Where did all these flowers, whose hopes had already been destroyed, come from out of this desolate wasteland? Enemy A is in shock. Who is this woman standing in front of him?
A light erupts from her chest, and finally he sees…
Alas, Ikuhara doesn’t finish his thought here. But I, for one, would have loved to see this cut of the movie. Even if the near death of Sailor Moon would likely have been pretty traumatizing for young fans.
20. The Silver Crystal and Sailor Moon’s flower
Ikuhara calls our attention to the exchange between young Mamoru and Usagi in the hospital:
How about in English?
Young Mamoru: “My best friend is about to leave… but, I can’t do anything for him.”
Young Usagi: “Hmm… well, I’mma be a big sister from today. Mama had a baby! I brought these to as a gift. Here, congrats!”
He notes that many people have asked him about this conversation, specifically why Usagi says “congrats” (おめでとう; omedetou)2 at the end. Ikuhara says that the reason behind that line is the key to the conversation.
So what does it mean? Unfortunately, Ikuhara provides no further hints, and I’m quite possibly too deficient in my ability to analyze stories to find any deeper meaning here. I mean, I always assumed that Usagi meant it as a furthering of her congratulating her mother on bringing out a new child into this world. But I guess if you want to look at it from another angle, maybe Usagi is congratulating Mamoru on… his next step in life on losing a friend and growing as a person?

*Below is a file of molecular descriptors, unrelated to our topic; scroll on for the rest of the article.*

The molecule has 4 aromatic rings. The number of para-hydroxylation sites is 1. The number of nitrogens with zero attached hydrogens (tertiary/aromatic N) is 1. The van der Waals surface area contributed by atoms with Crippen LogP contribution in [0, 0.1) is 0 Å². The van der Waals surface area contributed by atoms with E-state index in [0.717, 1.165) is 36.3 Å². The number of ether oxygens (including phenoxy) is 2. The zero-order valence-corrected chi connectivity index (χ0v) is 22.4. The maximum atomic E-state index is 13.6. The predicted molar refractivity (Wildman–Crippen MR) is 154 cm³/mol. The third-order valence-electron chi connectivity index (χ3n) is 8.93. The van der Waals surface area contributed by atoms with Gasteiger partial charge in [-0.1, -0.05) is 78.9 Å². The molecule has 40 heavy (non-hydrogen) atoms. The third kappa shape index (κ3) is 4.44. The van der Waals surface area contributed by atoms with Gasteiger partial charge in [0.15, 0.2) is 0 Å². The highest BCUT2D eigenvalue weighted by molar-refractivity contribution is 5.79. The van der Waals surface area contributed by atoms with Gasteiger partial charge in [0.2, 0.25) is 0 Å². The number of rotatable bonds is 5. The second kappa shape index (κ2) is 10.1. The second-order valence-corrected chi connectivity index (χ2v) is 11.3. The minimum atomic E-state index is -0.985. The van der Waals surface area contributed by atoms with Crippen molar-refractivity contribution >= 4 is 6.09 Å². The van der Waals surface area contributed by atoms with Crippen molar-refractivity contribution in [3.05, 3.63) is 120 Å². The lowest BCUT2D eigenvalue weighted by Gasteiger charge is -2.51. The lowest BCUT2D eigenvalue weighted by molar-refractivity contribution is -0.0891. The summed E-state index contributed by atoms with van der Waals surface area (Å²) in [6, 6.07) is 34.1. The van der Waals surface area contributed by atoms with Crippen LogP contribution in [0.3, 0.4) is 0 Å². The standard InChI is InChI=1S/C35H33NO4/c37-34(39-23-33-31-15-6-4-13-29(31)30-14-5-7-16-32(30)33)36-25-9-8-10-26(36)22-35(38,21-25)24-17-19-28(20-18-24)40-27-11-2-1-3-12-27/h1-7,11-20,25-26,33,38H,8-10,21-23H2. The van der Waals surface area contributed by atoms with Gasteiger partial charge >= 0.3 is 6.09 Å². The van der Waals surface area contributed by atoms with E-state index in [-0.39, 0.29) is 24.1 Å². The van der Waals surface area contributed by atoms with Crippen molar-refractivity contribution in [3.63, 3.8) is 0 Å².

Dunno… I just don’t see any deeper meaning here. Do you?
21. Moon Revenge
Here we find Ikuhara going on to explain how Usagi is depicted as the ideal of motherhood, but not to be mistaken with someone who will forgive anything and everything. She feels strongly, and she both empathizes and sides with her friends, and has absolutely no sympathy for those who are pathetic and won’t do anything for themselves, like Fiore.
He feels that Moon Revenge expresses this part of Usagi’s personality well.
Aaaand, I’m not totally sure what part of Moon Revenge he’s thinking of, but I never really saw it as portraying Usagi in a really “independent woman” light. But then again, I’m not very good at interpreting art, so what do I know?
22. The flower of life
Closing up on Ikuhara’s director’s notes, he discusses the idea of a flower of life. Much like how all of the flowers from the asteroid, and the hopes and dreams of human-kind, all came together to give Usagi the energy she needed, he goes on to thank all of the staff who made this movie possible.
Throughout the process of making this film, various members of the production staff approached Ikuhara to discuss how they wanted to make their dreams a reality through their work on this film.
Their work, in his words, were akin to the energy that came to Usagi to bring life to her and the Sailor Soldiers.
And that brings us to the end of our review of Director Ikuhara’s notes on the Sailor Moon R movie! What did you think about all of this? Did he do a decent job getting his thoughts on the story across through the imagery and storytelling? Or was he totally off-base?
Personally, I think he has some interesting ideas here on the characters and their motivations, but I feel like some of them were shoe-horned in, or might have gotten phased out during script rewrites, thus kinda invalidating his original intents and motivations for the characters. But that’s just my opinion – I’d love to hear yours!